While world leaders were meeting in Copenhagen last for one of the most important international climate meetings in recent years, Fox News Vice President Bill Sammon sent an email to his reporters instructing them to portray climate change as questionable speculation rather than scientifically based fact. This is despite the fact that an overwhelming majority of climate scientists have concluded beyond reasonable doubt that climate change caused by human activity is occurring.
In an email to Fox reporters which was recently made public by Media Matters, Sammon said, “we should refrain from asserting that the planet has warmed (or cooled) in any given period without IMMEDIATELY pointing out that such theories are based upon data that critics have called into question.” Sammon was apparently making a reference to last fall’s “Climategate” incident, when email hackers broke into climate research labs at the University of East Anglia, and published emails they claimed cast doubt on the scientific veracity of climate change.
Hackers claimed they had found evidence in emails of an international conspiracy of scientists manufacturing the evidence for global warming. However independent investigations after the emails were released showed none of the stolen messages cast doubt on the existence of climate change, and that the hackers had misinterpreted the words of some of the world’s most respected climate scientists. “At the time of Sammon’s directive [to Fox News reporters],” writes Ben Dimiero of Media Matters, “it was clear the ‘scandal’ [Climategate] did not undermine the scientific basis for global warming and that the emails were being grossly distorted by conservative media and politicians.”
Media Matters reports that Sammon’s email was sent shortly after a Fox News reporter covering the Copenhagen meetings pointed out that climate scientists predicted the decade from 2000 to 2009 would be the warmest since record keeping began in the late nineteenth century. This prediction has since been confirmed by NASA studies, and cited by scientists like Dr. James Hansen of NASA as evidence of the reality of climate change.
Yet Sammon apparently did not want reporters on his network to mention that the planet is getting warmer. “It is not our place as journalists,” says the email from Sammon made public by Media Matters, “to assert such notions as facts.” Media Matters says this is the latest in a series of incidents where Sammon has apparently tried to influence reporters to bias news coverage toward views of the political right. Sammon also told reporters not to use the term “public option” during their coverage of the national health care debate.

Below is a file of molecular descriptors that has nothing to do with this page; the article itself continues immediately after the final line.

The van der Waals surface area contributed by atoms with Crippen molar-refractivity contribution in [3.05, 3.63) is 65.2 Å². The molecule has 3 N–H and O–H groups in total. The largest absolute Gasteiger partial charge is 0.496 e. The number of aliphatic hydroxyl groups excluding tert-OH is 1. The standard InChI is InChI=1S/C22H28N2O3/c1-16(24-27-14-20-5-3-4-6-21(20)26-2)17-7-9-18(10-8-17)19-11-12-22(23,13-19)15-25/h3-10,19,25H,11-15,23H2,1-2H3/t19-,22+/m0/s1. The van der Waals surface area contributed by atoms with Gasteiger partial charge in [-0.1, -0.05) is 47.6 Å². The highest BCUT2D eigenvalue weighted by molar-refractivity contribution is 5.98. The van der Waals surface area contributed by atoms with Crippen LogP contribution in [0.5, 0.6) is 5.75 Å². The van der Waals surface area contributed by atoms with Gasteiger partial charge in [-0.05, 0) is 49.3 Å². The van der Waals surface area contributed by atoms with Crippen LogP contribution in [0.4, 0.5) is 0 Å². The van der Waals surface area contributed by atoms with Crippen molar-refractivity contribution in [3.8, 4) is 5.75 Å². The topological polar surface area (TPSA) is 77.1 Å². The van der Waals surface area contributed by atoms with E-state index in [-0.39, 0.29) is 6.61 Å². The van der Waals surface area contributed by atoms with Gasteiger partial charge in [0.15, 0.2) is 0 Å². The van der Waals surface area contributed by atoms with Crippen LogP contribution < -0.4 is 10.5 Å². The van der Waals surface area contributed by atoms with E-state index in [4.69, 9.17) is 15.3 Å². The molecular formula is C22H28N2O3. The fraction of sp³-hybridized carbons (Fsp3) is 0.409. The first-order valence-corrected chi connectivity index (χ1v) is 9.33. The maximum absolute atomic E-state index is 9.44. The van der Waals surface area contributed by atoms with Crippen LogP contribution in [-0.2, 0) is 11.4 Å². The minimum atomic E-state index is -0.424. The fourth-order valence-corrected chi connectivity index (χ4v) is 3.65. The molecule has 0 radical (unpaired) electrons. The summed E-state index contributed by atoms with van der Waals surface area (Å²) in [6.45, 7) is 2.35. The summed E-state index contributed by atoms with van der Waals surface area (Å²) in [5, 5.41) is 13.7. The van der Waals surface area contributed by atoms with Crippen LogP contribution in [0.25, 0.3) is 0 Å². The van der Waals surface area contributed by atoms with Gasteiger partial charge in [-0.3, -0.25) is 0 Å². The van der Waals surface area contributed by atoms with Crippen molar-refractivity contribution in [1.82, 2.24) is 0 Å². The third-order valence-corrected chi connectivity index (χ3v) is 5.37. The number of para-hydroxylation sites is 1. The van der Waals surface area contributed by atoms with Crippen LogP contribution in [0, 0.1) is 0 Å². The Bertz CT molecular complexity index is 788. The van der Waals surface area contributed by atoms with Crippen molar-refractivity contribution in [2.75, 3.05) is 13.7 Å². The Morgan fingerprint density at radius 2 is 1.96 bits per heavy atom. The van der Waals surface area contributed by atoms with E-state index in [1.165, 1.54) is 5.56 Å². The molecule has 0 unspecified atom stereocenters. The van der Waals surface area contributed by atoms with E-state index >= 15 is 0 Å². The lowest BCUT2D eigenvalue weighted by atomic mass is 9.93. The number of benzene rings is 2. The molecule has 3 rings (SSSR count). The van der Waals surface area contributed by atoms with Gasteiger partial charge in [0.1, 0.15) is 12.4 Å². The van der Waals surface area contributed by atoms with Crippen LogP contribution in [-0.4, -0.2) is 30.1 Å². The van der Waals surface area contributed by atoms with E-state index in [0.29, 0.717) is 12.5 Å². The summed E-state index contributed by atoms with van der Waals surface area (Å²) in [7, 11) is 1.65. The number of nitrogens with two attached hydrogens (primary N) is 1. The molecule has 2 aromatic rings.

This is also not the first time US media sources have discounted the evidence for climate in order to present a “balanced” or unbiased view of the climate debate. A 2004 paper by Jules and Maxwell Boykoff, published in the journal Global Environmental Change, argued that by attempting to portray the views of both climate scientists and global warming deniers, mainstream media sources have failed to make it clear that the vast majority of professional climate researchers consider that the planet is warming due to human activity. In other words by giving the impression that the reality of global warming is still up for debate, media sources fail to acknowledge the widespread scientific consensus.
Some of the media’s failure to convey the reality of climate change may be unintentional, but Bill Sammon’s email to reporters seems to be part of a more conscious effort to suppress the facts about a warming a planet. Like the release of the “Climategate” emails, Sammon’s directive was apparently meant to cast doubt on the work of climate scientists at a very important time for climate politics, and to discourage world leaders from taking action to the pollution responsible for global warming.
Photo credit: Thomas Kriese